Based on the insights revealed in the manufacturing customer service trends detailed above, let’s explore a set of potential strategies to consider for capturing new momentum and business growth.

  1. Reimagine your current customer service standards or establish new ones, with the emphasis on moving past traditional standards and metrics based on “customer satisfaction” to those that help you define, measure and deliver “customer success.”
  2. Get buy-in from your whole team. As noted above, adopting a more comprehensive, team-wide approach to customer service is one of the key pathways to adding value for your customers by focusing not just on their satisfaction (which, of course, will always be important) but on how you can contribute to their overall success.
  3. Make sure you have the right technology in place. Whether its software tools, new communication channels your customers may want, or advanced tech like IoT sensors or AR/VR capabilities, it’s important to evaluate your technological profile with an eye toward possible upgrades that could help you help your customers succeed.
  4. Take a fresh look at your KPIs. The key strategy here is to shift your thinking from simply monitoring your traditional manufacturing customer service KPIs to better understanding and prioritizing each customer’s most important KPIs.Related reading: New Field Service KPI: How Well Are You Optimizing Your Customer Relationships?
  5. Set up a knowledge base. Internal resources that help all members of your team solve customer-related issues more quickly and effectively are invaluable. Also, though arguably more applicable to B2C settings than B2B, it may also be worth evaluating whether there are any helpful customer-facing resources you might put in place.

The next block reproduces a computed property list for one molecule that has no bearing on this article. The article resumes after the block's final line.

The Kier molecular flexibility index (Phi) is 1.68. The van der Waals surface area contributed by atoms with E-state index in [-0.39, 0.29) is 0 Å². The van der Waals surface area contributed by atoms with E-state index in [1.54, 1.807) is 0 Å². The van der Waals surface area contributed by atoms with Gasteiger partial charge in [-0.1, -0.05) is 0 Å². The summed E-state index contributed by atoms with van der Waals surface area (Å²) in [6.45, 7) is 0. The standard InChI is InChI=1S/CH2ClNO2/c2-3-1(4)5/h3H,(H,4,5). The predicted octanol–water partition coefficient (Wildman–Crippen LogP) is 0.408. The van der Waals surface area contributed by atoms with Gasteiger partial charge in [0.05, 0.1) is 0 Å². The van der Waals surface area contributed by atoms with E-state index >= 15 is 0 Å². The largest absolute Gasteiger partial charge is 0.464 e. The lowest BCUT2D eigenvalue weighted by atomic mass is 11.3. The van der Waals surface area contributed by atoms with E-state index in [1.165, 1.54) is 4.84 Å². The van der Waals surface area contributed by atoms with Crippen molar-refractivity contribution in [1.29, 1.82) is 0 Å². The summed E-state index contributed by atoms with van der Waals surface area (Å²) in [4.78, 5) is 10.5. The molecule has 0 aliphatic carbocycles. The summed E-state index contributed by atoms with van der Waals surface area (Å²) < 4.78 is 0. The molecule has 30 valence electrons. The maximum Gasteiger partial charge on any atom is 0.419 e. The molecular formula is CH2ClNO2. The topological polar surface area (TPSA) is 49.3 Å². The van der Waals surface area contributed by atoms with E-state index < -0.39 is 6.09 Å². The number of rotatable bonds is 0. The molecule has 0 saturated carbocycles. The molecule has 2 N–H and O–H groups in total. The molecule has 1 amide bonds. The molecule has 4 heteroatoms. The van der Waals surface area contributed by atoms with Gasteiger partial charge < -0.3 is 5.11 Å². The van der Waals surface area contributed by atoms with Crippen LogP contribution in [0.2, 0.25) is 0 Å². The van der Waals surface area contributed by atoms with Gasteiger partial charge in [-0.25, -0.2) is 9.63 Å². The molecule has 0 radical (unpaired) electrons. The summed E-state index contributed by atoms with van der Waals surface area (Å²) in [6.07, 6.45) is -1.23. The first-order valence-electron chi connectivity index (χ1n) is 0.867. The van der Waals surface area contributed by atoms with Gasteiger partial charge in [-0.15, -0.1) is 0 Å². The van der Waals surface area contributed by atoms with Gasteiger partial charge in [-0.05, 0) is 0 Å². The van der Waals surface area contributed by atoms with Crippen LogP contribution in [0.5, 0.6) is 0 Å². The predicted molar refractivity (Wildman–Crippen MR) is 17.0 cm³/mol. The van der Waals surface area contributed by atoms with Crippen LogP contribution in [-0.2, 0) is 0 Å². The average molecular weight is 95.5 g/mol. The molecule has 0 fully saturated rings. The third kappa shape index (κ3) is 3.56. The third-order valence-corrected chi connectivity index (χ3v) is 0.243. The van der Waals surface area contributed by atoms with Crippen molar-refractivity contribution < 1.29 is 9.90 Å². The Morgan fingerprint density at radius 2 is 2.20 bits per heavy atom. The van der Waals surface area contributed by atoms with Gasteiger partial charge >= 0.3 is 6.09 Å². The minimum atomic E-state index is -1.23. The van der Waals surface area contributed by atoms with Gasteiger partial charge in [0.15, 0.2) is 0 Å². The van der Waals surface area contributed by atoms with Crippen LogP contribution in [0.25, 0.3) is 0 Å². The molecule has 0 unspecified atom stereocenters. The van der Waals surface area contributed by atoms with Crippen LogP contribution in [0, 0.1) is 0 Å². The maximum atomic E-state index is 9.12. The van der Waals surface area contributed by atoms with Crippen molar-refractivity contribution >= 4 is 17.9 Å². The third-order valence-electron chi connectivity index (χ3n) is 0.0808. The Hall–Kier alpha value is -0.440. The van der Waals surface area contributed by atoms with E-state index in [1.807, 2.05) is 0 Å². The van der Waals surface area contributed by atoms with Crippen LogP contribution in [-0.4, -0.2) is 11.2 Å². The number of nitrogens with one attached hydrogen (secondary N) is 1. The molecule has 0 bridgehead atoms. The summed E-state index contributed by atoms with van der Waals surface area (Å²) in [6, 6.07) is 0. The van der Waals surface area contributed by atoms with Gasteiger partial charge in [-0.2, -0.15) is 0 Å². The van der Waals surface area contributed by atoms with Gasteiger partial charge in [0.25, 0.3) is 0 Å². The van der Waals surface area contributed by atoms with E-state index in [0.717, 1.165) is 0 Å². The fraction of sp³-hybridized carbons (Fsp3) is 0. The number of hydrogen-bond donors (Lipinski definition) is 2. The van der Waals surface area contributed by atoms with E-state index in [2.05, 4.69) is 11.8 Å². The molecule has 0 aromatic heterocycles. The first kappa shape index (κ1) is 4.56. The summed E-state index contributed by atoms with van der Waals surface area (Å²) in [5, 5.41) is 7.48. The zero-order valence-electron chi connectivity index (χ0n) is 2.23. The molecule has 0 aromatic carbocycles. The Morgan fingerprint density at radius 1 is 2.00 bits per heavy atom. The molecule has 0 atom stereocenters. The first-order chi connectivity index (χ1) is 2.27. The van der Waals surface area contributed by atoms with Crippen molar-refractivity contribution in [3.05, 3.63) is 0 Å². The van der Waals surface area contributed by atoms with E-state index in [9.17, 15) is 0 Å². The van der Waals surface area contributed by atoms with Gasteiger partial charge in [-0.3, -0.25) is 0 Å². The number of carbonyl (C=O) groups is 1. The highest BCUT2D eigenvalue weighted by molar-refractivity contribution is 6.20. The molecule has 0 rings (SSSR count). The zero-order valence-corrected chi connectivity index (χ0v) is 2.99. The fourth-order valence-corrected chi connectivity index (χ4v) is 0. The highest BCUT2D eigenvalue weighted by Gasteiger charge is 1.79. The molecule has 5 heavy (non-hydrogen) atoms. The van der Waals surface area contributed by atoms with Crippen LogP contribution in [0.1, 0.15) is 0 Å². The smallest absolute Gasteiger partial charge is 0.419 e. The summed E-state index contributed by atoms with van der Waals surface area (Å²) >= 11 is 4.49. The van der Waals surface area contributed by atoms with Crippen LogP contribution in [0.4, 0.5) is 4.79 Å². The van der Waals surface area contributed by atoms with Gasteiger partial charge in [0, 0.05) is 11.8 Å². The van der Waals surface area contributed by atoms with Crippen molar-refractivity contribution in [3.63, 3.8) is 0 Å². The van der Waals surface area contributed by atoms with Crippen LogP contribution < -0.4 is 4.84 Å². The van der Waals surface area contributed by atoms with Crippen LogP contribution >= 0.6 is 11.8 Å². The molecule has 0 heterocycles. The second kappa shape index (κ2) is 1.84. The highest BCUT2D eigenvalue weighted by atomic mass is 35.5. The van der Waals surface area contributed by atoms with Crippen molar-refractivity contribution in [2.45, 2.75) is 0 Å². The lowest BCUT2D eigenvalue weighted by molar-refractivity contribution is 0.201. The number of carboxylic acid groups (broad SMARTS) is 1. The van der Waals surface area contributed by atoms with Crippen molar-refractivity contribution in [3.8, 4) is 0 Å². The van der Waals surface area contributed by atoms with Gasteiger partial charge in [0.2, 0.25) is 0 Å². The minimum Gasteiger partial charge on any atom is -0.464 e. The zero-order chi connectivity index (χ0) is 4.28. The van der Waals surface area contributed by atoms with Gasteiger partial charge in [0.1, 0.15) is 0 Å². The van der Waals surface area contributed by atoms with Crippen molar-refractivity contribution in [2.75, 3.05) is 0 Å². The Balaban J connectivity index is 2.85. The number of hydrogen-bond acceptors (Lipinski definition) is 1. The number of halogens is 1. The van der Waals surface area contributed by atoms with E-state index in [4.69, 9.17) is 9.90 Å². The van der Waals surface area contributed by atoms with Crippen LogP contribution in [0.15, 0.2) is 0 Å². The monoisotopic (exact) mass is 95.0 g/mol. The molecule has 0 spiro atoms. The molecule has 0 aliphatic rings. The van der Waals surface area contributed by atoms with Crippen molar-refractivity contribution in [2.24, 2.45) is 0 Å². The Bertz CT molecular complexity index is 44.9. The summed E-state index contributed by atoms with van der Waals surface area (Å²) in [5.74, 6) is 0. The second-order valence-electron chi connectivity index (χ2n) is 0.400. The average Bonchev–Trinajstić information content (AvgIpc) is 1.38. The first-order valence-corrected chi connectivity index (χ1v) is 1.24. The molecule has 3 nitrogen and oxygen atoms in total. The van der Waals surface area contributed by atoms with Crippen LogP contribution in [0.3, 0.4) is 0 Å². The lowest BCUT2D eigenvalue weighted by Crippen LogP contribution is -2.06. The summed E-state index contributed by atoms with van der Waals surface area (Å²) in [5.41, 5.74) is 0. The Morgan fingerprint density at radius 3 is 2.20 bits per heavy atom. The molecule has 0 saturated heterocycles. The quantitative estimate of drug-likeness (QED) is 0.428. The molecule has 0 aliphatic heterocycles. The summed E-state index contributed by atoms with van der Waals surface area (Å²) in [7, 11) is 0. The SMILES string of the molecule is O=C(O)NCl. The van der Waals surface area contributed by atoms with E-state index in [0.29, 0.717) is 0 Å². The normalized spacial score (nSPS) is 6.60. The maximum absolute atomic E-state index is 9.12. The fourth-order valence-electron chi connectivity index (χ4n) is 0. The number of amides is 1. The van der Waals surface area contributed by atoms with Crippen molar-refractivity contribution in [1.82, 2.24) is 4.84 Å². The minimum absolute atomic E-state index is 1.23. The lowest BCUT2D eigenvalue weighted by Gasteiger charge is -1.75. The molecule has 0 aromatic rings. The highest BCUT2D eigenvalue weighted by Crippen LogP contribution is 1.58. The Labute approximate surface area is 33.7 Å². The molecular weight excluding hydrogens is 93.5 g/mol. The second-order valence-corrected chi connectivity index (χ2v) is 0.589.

6. Get more valuable customer feedback. Taking traditional customer feedback surveys and other mechanisms to the next level is central to building your ability to crack the code in moving from a customer satisfaction-based data to information that connects directly to customer success. Most traditional customer satisfaction surveys are not particularly useful; instead, point of contact surveys and informal direct feedback from customers are much more helpful. If you do customer surveys, be sure they clearly link satisfaction levels with actionable improvement areas.
  7. Do some organizational soul-searching. Are there procedures you could put in place to enhance your ability to develop deeper connections to your most important customers? We’ll examine some key questions you could begin asking internally in the next section.
  8. Explore options for enhanced customer relationship training. If some of the trends and strategies discussed here make sense for your organization, consider connecting with a training provider with deep experience and success in working with companies like yours to train key employees in nurturing higher-value customer relationships.

Customer Service Questions Manufacturers Should be Asking Themselves

We’ll leave you some food for thought about the “organizational soul-searching” strategy mentioned above — specifically some questions you may want to ask internally as a framework to begin building customer relationships that position you as a more valuable long-term partner because of your demonstrated ability to help customers achieve their most important goals. Notably, most of these questions focus more on “people” than on “process.”

Questions

  1. What actions could you take to make it easier for your customers to talk to you?
  2. What obstacles stand in the way of your team ensuring that your customers consistently have a high-value, even delightful, experience?
  3. How does the shift toward physical distancing and separation necessitated by COVID-19 impact your ability to help customers succeed?
  4. What are the top three skills that your service people need in order for them to be a trusted partner to your customers?
  5. Do your frontline service people understand your customers’ most important business objectives well enough to help them achieve them?

The answers to questions like these could be the key to unlocking greater value in your most important business relationships. We’ve been helping enterprises successfully use the ideas discussed here to fuel business growth for several decades. For more insight into how we might help your organization, let’s start a conversation today.